Definitions are probably the most difficult thing to define between individuals with dissimilar viewpoints.  Lets pick on the statement, “everyone has the right to free healthcare.”  What is a right?  What is free?   Healthcare in of itself is not a right, but a commodity.  We can probably give the pollster the benefit of the doubt and think perhaps they mean access to healthcare, which in of itself may not be a right either, but not something anybody is necessarily going to deny…..Wait, what in the hell do you mean for free!?

One can see how such obvious differences in opinions can lead to differences in how one answers qualitative questions like this.

A potential solution is by using social media algorithms to continuously take in information on the user, and by accounting for self selection biases by measuring sentiment amongst a like minded people.  This is not without other issues.

In doing, so these platforms are collecting data that are inherently subject to multiple biases,including social desirability bias. Social media posts are often directly tied to one’s identity, so making taboo statements or posting certain perspectives may have ramifications. Therefore, individuals using social media have incentives to portray themselves in a specific way based on the perceived preferences of their chosen social circles.


As far as samples drawn from social media populations themselves go, there is a fair amount of self-selection bias at work which is closely related to the social desirability bias contained within the data. Many individuals, even those who nominally use a given public or semi-public platform, will react to perceptions of facing social disapproval for their beliefs or group membership by simply opting not to make statements at all, effectively withdrawing from such platforms. Some views are consequentially likely to be proportionally misrepresented. As Anne Halsall, co-founder and CPO of the company Winnie, noted, “Online representations of self must be carefully designed and maintained; a well- cultivated social media account has taken the place of the well-manicured lawn in signaling wealth, status, and general got-it-togetherness to peers.”39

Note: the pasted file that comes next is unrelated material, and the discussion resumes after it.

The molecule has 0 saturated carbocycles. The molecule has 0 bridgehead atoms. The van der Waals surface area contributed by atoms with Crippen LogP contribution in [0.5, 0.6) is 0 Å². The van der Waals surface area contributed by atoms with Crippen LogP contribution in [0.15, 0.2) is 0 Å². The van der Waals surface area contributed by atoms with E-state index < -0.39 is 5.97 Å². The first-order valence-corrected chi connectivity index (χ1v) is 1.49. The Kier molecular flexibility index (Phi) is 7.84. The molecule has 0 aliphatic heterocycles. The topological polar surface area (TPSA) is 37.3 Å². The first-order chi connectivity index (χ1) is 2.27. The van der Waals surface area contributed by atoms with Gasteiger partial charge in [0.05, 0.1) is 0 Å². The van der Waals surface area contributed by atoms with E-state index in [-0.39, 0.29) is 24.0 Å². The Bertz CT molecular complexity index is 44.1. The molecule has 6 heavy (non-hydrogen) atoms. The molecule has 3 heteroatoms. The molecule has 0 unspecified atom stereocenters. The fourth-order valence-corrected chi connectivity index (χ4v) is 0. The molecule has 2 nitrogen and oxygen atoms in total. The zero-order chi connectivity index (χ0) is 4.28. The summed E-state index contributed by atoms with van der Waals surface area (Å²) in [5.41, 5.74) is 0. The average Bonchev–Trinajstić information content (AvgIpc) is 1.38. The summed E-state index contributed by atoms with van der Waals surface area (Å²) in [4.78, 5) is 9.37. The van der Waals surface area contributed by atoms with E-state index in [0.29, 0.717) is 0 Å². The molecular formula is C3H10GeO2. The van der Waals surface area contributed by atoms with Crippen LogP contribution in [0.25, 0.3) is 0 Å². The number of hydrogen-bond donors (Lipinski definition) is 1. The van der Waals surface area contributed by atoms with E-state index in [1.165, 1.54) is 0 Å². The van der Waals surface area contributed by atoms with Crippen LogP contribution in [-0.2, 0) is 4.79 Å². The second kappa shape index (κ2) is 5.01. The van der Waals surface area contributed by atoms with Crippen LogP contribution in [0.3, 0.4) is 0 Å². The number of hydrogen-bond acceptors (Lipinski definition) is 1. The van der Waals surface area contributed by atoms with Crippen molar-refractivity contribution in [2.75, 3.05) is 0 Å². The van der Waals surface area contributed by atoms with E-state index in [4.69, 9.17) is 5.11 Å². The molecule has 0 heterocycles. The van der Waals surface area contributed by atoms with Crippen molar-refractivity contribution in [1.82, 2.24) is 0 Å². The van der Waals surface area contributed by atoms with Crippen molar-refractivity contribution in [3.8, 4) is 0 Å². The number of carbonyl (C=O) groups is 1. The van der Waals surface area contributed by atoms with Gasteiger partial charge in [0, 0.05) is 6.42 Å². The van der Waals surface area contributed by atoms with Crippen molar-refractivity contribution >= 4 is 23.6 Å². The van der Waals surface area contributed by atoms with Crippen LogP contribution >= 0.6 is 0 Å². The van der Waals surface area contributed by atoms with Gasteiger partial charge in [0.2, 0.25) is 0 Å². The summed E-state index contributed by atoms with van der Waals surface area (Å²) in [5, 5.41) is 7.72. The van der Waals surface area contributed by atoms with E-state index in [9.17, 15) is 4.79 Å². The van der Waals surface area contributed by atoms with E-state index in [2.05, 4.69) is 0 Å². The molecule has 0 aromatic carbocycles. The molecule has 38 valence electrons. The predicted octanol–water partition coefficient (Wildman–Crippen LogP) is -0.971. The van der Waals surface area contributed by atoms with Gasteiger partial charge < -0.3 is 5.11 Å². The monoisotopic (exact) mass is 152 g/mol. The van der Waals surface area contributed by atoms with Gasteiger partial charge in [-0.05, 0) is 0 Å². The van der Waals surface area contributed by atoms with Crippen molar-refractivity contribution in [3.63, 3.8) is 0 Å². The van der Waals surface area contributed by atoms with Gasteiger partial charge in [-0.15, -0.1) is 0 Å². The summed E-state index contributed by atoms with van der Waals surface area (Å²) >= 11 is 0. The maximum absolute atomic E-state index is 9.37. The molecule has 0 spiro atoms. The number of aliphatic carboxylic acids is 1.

Indeed.  My social media accounts all include pictures of me wearing a fitted suit, and generally have little controversial content posted.  Why? Perhaps I like to think of myself as an adult, and present myself as such.

The strength of large, properly collected datasets can allow for active proportional sampling. A large dataset may not itself be perfectly representative of a given population, but it is likely to contain representative samples of any given population. Once such a dataset has been assembled, the proper sample for a particular study need only be identified from within that broader dataset.


In cases where specific representation is necessary, researchers can repeatedly randomly sample an existing large set of data until certain parameters are met and study that sample. Since the data has already been collected and researchers in this scenario are only conducting sampling to determine which data to pull, rather than who to attempt to reach, results can be synthesized without worrying about sampling bias, self-selection bias, or the increased error associated with traditional sample adjustment methods. This sample can even be tagged and repeatedly referenced in the future to examine change over time. It can also be isolated from the larger dataset before again running the sampling process until the same parameters are met in a new sample without using the initial sample group, in order to conduct verification checks.

I am going have to go ahead and disagree here.  While I accept that virtue signaling is a thing, and one that is not going away anytime soon.  There are a number of ways I avoid giving information about myself on the internet.  I use as few Google products as possible, along with other no brainers like using a pen-name.  Plus when I go on Facebook I will screw with the ad-bot by listing any and all political ads as hate-speech, and saying that NowThis news is sexually explicit.  I get ads like this now…


Whatever the results of the election in two weeks, because of this book I am more interested in seeing how the results of poll predictions play out.  I have an itchy feeling in some places, they will be dead on, and in others….well…

This is not a beer for the faint of heart.  It is a level of insanity that most of you will happily accept, given you are receiving it as a gift.  This falls in the “overdone, gluten-free dunkel” category.  The bourbon is rather overpowering, but it goes well with the pumpkin since most of us associate it with sweetness, except it does not taste at all like pumpkin pie.  It is one to savor the complex palate for a long time.  So if you show up to chug it, you are going to have bad time.   Grand Canyon Brewery  Will o the Wisp Bourbon Barrel aged imperial Pumpkin Ale 4.8/5

As for the book, it is now available on Kindle…unfortunately it may no longer available gratis, but I highly recommend it!